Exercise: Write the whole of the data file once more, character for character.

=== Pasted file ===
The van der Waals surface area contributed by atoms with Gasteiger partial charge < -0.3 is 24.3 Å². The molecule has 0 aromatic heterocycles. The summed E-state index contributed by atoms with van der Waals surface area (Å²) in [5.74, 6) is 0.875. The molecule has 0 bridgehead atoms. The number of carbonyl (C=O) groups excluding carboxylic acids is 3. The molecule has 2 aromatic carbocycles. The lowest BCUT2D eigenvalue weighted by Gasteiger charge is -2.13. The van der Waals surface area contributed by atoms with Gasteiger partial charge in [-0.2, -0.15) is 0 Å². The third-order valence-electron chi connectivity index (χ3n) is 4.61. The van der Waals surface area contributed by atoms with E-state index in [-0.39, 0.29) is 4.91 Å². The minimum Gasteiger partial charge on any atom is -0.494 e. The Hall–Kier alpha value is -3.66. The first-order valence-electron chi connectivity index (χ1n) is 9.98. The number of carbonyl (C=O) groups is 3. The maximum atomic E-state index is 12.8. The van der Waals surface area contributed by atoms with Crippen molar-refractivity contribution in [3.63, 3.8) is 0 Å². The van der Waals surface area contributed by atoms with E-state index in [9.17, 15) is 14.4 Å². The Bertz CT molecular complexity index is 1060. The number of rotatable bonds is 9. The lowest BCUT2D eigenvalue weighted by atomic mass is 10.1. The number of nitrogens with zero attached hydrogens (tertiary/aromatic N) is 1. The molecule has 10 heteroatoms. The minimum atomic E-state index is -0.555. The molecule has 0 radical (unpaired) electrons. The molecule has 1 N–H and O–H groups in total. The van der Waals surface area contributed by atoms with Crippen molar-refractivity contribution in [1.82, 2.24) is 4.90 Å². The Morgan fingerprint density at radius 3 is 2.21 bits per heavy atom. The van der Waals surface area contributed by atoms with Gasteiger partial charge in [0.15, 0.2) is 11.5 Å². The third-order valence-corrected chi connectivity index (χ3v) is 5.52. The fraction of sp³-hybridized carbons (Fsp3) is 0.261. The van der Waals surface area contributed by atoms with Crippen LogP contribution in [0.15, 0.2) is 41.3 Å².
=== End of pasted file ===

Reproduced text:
The van der Waals surface area contributed by atoms with Gasteiger partial charge < -0.3 is 24.3 Å². The molecule has 0 aromatic heterocycles. The summed E-state index contributed by atoms with van der Waals surface area (Å²) in [5.74, 6) is 0.875. The molecule has 0 bridgehead atoms. The number of carbonyl (C=O) groups excluding carboxylic acids is 3. The molecule has 2 aromatic carbocycles. The lowest BCUT2D eigenvalue weighted by Gasteiger charge is -2.13. The van der Waals surface area contributed by atoms with Gasteiger partial charge in [-0.2, -0.15) is 0 Å². The third-order valence-electron chi connectivity index (χ3n) is 4.61. The van der Waals surface area contributed by atoms with E-state index in [-0.39, 0.29) is 4.91 Å². The minimum Gasteiger partial charge on any atom is -0.494 e. The Hall–Kier alpha value is -3.66. The first-order valence-electron chi connectivity index (χ1n) is 9.98. The number of carbonyl (C=O) groups is 3. The maximum atomic E-state index is 12.8. The van der Waals surface area contributed by atoms with Crippen molar-refractivity contribution in [3.63, 3.8) is 0 Å². The van der Waals surface area contributed by atoms with E-state index in [9.17, 15) is 14.4 Å². The Bertz CT molecular complexity index is 1060. The number of rotatable bonds is 9. The lowest BCUT2D eigenvalue weighted by atomic mass is 10.1. The number of nitrogens with zero attached hydrogens (tertiary/aromatic N) is 1. The molecule has 10 heteroatoms. The minimum atomic E-state index is -0.555. The molecule has 0 radical (unpaired) electrons. The molecule has 1 N–H and O–H groups in total. The van der Waals surface area contributed by atoms with Crippen molar-refractivity contribution in [1.82, 2.24) is 4.90 Å². The Morgan fingerprint density at radius 3 is 2.21 bits per heavy atom. The van der Waals surface area contributed by atoms with Gasteiger partial charge in [0.15, 0.2) is 11.5 Å². The third-order valence-corrected chi connectivity index (χ3v) is 5.52. The fraction of sp³-hybridized carbons (Fsp3) is 0.261. The van der Waals surface area contributed by atoms with Crippen LogP contribution in [0.15, 0.2) is 41.3 Å².